Learning Difficulties: If you feel that you have encountered special learning difficulties or serious problems that interfere with your studies, please make an appointment with UNYT Counseling Center, Dr. E Cenko (enilacenko@unyt.edu.al) and/or the Academic Support Center, Dr. A Canollari (albanacanollari@unyt.edu.al).  For more information, please contact me and or your academic advisor.
Criteria for Determination of Grade, including Evaluation Methods

 

Assignments 30%
Midterm 30%
Final 40%

 

Note: Late submissions to assignments will be penalized with a deduction of 20% for every day of late submission. All submissions should be made through Turnitin. Any submission beyond the deadline as indicated in Turnitin will be regarded as late submission.

 

Grading Scale

 

Letter Grade Percent (%) Quality Points Generally Accepted Meaning
      A 96-100 4.00 Outstanding work
      A- 90-95 3.67
      B+ 87-89 3.33 Good work, distinctly above average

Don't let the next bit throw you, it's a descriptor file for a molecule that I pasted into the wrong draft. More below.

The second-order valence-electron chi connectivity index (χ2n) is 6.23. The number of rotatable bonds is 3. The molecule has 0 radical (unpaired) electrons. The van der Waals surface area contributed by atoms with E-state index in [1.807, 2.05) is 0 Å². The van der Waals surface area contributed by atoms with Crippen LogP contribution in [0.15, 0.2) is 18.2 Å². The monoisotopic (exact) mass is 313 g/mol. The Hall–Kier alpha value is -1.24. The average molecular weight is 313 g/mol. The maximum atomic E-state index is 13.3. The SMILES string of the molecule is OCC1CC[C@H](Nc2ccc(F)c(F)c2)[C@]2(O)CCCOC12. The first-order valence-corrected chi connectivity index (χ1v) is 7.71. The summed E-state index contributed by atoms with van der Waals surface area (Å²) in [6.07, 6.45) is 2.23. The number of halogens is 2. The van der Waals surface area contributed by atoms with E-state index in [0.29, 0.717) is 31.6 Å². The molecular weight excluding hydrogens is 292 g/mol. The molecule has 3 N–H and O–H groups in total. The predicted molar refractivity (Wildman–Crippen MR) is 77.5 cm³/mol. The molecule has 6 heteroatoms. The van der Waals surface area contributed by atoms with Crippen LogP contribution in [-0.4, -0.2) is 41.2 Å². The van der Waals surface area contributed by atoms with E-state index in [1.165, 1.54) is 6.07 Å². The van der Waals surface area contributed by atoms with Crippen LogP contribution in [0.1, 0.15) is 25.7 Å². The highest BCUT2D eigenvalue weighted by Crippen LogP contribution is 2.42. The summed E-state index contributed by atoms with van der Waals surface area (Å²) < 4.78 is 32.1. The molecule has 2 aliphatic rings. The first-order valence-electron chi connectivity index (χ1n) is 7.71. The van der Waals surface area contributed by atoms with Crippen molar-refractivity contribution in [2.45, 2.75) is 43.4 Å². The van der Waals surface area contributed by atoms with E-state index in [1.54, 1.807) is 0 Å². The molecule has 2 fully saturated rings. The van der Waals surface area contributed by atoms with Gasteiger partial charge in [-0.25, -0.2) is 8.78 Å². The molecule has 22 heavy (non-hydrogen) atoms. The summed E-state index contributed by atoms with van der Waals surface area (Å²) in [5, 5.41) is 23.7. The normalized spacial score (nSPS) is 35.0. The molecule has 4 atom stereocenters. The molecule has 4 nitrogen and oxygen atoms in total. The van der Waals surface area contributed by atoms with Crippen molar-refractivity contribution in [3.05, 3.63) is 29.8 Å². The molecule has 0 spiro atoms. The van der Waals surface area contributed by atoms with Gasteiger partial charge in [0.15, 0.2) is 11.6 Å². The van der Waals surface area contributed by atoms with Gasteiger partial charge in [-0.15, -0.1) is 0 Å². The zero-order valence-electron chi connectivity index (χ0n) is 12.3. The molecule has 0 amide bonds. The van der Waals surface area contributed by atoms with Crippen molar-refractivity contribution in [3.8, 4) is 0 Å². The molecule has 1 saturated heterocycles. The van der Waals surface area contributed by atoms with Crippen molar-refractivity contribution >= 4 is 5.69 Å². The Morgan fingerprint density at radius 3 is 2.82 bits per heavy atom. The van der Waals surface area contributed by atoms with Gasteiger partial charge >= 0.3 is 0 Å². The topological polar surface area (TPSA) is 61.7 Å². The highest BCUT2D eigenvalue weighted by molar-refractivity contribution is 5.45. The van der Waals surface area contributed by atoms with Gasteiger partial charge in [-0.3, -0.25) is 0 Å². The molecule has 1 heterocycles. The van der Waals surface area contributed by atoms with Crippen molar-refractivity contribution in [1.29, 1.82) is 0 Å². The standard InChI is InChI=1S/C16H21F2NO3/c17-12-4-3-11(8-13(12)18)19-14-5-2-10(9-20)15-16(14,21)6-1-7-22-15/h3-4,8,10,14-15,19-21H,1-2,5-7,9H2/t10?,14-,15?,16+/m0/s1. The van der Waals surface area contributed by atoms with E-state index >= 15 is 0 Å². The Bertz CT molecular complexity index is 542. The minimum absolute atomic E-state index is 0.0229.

B 83-86 3.00
      B- 80-82 2.67
      C+ 77-79 2.33 Acceptable work
      C 73-76 2.00
      C- 70-72 1.67
      D+ 67-69 1.33 Work that is significantly below average
      D 63-66 1.00
      D- 60-62 0.67
      F 0-59 0.00 Work that does not meet minimum standards for passing the course

 

 


Course Outline

 

Week Topics Chapter

Readings

Exams
1 Overview of Database Concepts

DDL and DML statements

Chapter 2

Chapter 3

2 Data Manipulation and Transaction Control Statements Chapter 5
3 Constraints Chapter 4
4 Additional Database Objects

User Creation and Management

Chapter 6

Chapter 7

5 Database Design and E-R diagrams Relational Database Design, Storage and File Structure, Normalization Chapter 6